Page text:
In an attempt to streamline remote support, Dell installed a self-signed root certificate and corresponding private key on its customers' computers, apparently without realizing that this exposes users' encrypted communications to potential spying.
Even more surprising is that the company did this while being fully aware of a very similar security blunder by one of its competitors, Lenovo, that came to light in February.
In Lenovo's case it was an advertising program called Superfish that came preinstalled on some of the company's consumer laptops and which installed a self-signed root certificate. In Dell's case it was one of the company's own support tools, which is arguably even worse because Dell bears full responsibility for the decision.
Ironically, Dell actually took advantage of Lenovo's mishap to highlight its own commitment to privacy and to advertise its products. The product pages for Dell's Inspiron 20 and XPS 27 All-in-One desktops, Inspiron 14 5000 Series, Inspiron 15 7000 Series, Inspiron 17 7000 Series laptops and probably other products, read: "Worried about Superfish? Dell limits its pre-loaded software to a small number of high-value applications on all of our computers. Each application we pre-load undergoes security, privacy and usability testing to ensure that our customers experience the best possible computing performance, faster set-up and reduced privacy and security concerns."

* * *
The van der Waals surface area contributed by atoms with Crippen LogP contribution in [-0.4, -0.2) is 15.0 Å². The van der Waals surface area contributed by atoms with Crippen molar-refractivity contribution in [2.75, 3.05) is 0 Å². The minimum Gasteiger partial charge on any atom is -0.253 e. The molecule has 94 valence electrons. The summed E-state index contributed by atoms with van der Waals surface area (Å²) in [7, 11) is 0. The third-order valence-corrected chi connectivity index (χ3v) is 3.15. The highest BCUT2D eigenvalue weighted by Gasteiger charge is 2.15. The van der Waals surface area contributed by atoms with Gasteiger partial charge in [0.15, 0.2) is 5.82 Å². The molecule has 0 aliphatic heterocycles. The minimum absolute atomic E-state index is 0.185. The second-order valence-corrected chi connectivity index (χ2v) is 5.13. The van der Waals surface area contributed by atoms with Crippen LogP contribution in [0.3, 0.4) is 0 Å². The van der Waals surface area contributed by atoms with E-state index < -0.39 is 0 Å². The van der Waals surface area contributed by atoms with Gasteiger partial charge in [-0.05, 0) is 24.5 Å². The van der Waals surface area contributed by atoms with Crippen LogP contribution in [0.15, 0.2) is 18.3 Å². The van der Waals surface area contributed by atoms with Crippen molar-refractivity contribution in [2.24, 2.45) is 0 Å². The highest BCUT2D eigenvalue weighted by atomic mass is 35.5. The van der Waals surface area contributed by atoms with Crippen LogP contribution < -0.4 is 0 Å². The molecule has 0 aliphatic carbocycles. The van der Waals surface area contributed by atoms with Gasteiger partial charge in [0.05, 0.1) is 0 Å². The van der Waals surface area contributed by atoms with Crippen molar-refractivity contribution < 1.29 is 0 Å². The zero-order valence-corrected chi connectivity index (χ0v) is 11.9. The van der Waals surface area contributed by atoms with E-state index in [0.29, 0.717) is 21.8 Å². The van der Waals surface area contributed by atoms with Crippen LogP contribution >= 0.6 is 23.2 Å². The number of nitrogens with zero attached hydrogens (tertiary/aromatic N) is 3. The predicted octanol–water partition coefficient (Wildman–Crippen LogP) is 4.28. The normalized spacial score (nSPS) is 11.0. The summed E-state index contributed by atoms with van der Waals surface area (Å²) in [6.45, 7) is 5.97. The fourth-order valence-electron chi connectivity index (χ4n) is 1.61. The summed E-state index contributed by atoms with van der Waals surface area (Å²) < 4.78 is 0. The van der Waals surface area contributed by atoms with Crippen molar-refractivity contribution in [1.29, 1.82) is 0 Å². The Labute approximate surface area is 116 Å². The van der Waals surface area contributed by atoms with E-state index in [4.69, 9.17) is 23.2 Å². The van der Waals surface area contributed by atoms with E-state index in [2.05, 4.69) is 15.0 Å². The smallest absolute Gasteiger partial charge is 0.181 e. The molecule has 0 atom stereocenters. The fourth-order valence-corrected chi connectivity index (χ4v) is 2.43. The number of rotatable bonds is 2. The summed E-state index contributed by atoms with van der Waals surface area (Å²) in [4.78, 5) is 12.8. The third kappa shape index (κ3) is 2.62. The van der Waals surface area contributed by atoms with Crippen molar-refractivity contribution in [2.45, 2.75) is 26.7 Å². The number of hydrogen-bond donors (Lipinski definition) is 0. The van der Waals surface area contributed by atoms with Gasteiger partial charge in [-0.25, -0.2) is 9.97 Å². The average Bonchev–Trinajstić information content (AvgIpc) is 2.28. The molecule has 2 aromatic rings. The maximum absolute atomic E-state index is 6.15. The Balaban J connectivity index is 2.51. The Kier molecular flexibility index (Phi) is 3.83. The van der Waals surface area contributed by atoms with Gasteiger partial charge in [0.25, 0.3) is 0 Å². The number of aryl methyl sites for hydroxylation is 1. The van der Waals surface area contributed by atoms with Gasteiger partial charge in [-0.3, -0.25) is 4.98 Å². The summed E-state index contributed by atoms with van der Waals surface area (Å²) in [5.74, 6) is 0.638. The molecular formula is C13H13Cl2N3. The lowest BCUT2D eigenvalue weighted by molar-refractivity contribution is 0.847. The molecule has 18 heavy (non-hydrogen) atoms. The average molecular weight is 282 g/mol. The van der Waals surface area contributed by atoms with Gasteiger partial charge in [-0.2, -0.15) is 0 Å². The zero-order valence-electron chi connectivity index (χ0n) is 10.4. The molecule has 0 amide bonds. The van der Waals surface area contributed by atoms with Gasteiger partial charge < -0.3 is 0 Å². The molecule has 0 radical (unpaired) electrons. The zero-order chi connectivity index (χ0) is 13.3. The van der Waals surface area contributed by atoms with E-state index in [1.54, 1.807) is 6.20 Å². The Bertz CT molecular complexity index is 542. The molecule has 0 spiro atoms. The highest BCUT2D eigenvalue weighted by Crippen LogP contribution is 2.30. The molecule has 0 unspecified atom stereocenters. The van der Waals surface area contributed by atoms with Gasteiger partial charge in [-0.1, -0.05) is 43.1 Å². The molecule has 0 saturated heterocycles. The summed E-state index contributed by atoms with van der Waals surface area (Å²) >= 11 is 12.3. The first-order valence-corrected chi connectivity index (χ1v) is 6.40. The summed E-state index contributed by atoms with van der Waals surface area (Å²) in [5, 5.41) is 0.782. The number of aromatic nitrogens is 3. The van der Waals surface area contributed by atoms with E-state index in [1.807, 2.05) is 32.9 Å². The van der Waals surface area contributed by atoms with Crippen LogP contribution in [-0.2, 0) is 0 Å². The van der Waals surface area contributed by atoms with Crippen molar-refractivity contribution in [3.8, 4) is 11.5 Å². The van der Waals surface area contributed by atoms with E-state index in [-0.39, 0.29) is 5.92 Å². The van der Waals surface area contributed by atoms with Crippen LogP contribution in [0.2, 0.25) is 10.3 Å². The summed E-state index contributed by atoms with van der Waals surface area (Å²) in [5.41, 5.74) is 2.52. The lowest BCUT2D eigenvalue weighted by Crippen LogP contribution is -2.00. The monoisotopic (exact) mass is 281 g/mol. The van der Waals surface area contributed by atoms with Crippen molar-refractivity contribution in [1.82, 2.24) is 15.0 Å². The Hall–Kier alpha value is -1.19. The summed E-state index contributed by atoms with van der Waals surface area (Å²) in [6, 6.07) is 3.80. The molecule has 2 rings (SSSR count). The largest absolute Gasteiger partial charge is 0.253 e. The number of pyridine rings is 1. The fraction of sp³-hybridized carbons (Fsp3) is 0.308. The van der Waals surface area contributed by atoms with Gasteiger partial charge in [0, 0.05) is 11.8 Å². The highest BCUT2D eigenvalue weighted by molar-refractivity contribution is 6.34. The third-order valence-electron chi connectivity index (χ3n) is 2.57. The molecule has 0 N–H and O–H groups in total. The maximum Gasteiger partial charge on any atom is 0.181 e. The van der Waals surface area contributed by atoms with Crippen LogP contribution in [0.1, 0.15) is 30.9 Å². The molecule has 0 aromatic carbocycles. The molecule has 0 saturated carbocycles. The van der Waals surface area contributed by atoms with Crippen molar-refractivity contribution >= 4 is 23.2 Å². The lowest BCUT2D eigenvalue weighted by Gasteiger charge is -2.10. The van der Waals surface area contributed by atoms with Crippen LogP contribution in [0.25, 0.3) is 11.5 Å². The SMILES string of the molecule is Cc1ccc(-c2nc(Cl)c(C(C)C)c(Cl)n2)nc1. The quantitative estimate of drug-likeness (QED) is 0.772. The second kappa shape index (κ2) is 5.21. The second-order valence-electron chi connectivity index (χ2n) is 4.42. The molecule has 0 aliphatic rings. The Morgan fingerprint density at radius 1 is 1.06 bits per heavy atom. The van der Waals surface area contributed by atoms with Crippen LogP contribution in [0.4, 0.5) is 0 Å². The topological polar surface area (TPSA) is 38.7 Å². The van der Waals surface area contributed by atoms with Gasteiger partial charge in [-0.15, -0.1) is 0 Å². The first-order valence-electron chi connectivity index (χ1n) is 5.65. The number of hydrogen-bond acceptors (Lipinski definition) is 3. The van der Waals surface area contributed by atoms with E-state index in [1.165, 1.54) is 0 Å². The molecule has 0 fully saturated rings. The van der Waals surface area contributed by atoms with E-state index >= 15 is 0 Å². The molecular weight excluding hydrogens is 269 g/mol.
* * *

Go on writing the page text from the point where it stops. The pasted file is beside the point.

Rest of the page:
Why should you care
The eDellRoot self-signed certificate is installed in the Windows certificate store under the "Trusted Root Certification Authorities." This means that any SSL/TLS or code-signing certificate that is signed with the eDellRoot certificate's private key will be trusted by browsers, desktop email clients and other applications that run on affected Dell systems.
For example, attackers can use the eDellRoot private key, which is now publicly available online, to generate certificates for any HTTPS-enabled websites. They can then use public wireless networks or hacked routers to decrypt traffic from affected Dell systems to those websites.
In these so-called Man-in-the-Middle (MitM) attacks, the attackers intercept users' HTTPS requests to a secure website -- bankofamerica.com for example. They then start acting as a proxy by establishing a legitimate connection to the real website from their own machine and passing the traffic back to the victims after re-encrypting it with a rogue bankofamerica.com certificate generated with the eDellRoot key.
The users will see a valid HTTPS-encrypted connection to Bank of America in their browsers, but the attackers will actually be able to read and modify their traffic.
Attackers could also use the eDellRoot private key to generate certificates that could be used to sign malware files. Those files would generate less scary User Account Control prompts on affected Dell systems when executed, because they would appear to the OS as if they were signed by a trusted software publisher. Malicious system drivers signed with such a rogue certificate would also bypass the driver signature verification in 64-bit versions of Windows.
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